Lullingstone is a remarkable Roman Villa situated in Kent, England. During the past seventy years, archaeologists have been working hard to unveil all of its fascinating features and secrets, which is probably why it is currently one of the most popular Roman villas in England (Narain, 2010).Lullingstone was built after the Roman Empire conquered Britain during the 4th century A.D. and was occupied for the entire duration of the Roman occupation (Watson, 1999). As reported by the English Heritage (2015a), the villa dates back to 100 A.D. and was designed specifically to meet its wealthy owners’ high expectations and expensive taste.

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The villa was expanded and improved several times in order to accommodate many important occupants – such as wealthy Roman citizens or British citizens who had embraced the Roman ways -, until a significant part of it was destroyed by fire in the 5th century (The Heritage Trail, 2015). According to experts, the villa was initially constructed using daub and timber but was then renovated using stone in the 2nd century A.D. (The Heritage Trail, 2015). Over the decades, archaeologists have found numerous interesting works of art and items, including Christian paintings, beautiful murals, intricate mosaics and much more (The Heritage Trail, 2015).

As a Roman villa that probably hosted both wealthy Romans and Britons, Lullingstone symbolizes the cultural changes that followed the Roman conquest of England. As a piece of Rome in a foreign land that was slowly adapting to its conquerors’ customs and traditions, Lullingstone carries remarkable historical significance. Moreover, since many Christian items have emerged from the archaeological site of the villa, Lullingstone encourages visitors to wonder what its occupants believed in and what their background was (English Heritage, 2015b).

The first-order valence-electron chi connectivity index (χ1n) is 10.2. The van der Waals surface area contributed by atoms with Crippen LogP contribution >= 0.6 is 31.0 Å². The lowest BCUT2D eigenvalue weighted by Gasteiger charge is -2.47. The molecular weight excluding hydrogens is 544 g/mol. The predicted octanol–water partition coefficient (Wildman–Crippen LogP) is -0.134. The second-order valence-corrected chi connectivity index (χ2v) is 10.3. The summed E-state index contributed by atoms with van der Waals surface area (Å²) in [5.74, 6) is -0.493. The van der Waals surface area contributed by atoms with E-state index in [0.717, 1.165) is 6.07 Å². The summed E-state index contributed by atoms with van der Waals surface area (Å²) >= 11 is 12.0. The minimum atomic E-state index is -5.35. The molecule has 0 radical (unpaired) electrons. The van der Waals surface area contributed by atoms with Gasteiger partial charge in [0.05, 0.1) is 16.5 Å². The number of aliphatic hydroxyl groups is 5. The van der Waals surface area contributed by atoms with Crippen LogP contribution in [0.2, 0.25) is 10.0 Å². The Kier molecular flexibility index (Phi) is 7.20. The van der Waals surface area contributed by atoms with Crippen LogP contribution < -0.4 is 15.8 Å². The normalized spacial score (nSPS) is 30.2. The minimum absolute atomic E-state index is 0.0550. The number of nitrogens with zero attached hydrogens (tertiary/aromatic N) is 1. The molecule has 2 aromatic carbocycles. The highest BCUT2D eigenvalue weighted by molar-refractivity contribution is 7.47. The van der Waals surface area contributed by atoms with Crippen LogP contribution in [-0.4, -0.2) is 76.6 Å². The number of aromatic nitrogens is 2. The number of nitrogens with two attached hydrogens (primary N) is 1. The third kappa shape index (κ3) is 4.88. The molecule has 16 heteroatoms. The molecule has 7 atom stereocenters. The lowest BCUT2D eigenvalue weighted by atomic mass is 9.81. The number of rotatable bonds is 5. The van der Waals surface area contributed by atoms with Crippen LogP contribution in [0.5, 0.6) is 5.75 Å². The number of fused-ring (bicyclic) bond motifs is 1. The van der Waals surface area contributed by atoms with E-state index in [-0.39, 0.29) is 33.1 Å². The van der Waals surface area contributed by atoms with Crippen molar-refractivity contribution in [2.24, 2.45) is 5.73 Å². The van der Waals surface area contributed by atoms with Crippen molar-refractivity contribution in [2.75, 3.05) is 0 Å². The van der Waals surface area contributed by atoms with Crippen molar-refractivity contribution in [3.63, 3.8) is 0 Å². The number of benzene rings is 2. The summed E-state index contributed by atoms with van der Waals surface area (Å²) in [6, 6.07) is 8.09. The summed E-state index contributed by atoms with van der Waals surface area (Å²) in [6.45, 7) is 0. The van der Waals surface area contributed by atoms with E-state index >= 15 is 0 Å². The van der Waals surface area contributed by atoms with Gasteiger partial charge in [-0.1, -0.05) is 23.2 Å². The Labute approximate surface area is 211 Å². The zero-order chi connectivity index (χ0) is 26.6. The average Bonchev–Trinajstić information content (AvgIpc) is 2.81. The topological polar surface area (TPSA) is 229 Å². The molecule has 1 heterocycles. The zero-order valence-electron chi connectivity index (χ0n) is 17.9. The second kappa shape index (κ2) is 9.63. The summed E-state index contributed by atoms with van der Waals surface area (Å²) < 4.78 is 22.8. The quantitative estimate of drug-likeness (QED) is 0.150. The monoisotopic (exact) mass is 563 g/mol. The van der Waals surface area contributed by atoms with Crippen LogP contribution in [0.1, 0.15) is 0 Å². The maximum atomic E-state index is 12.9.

The villa has provided us with precious evidence related to Britain’s transformation into a Christian nation, to the extent that it has been defined as a house-church (The English Heritage, 2015b). Its mosaics are very significant as they portray a variety of Roman and ancient Greek mythological tales – such as stories extracted from Virgil’s Aeneid and the killing of the Chimera (The English Heritage, 2015b). The Europa mosaic is probably the most distinctive and interesting piece that has been found in the villa, as it has raised questions about its symbolic role. Specifically, it has been argued that it may conceal the villa owner’s name or even some subtle references to Jesus and Christianity (The English Heritage, 2015b).

The reason why I have decided to focus on this particular villa is because of its mysterious nature. After years of research and speculation, in 2010 archaeologists finally came to the conclusion that Lullingstone villa belonged to Publius Helvius Pertinax, who served as Governor of Britain first and then became Emperor (Narain, 2010). Collecting information about Lullingstone has enabled me to appreciate the unique treasures that the Roman Empire has left across Britain. Even though people tend to focus on the beautiful villas that the Romans have built in Latium (Italy), more emphasis should be placed on what has been found in previously Germanic countries.

    References
  • English Heritage (2015a). Lullingstone Roman Villa. Retrieved from http://www.english-heritage.org.uk/visit/places/lullingstone-roman-villa/
  • English Heritage (2015b). Significance of Lullingstone Roman Villa. Retrieved from http://www.english-heritage.org.uk/visit/places/lullingstone-roman-villa/history/significance/
  • Narain, J. (2010). British villa fit for an emperor: Experts finally solve puzzle of Roman ruins at Lullingstone. Retrieved from http://www.dailymail.co.uk/sciencetech/article-1304086/Lullingstone-Roman-Villa-treasures-reveal-home-future-Emperor.html#ixzz3tGLD8gnd
  • The Heritage Trail (2015). Lullingstone Roman Villa, Kent. Retrieved from http://www.theheritagetrail.co.uk/roman%20britain/lullingstone.htm
  • Watson, I. (1999). Lullingstone Roman Villa. Swindon, UK: English Heritage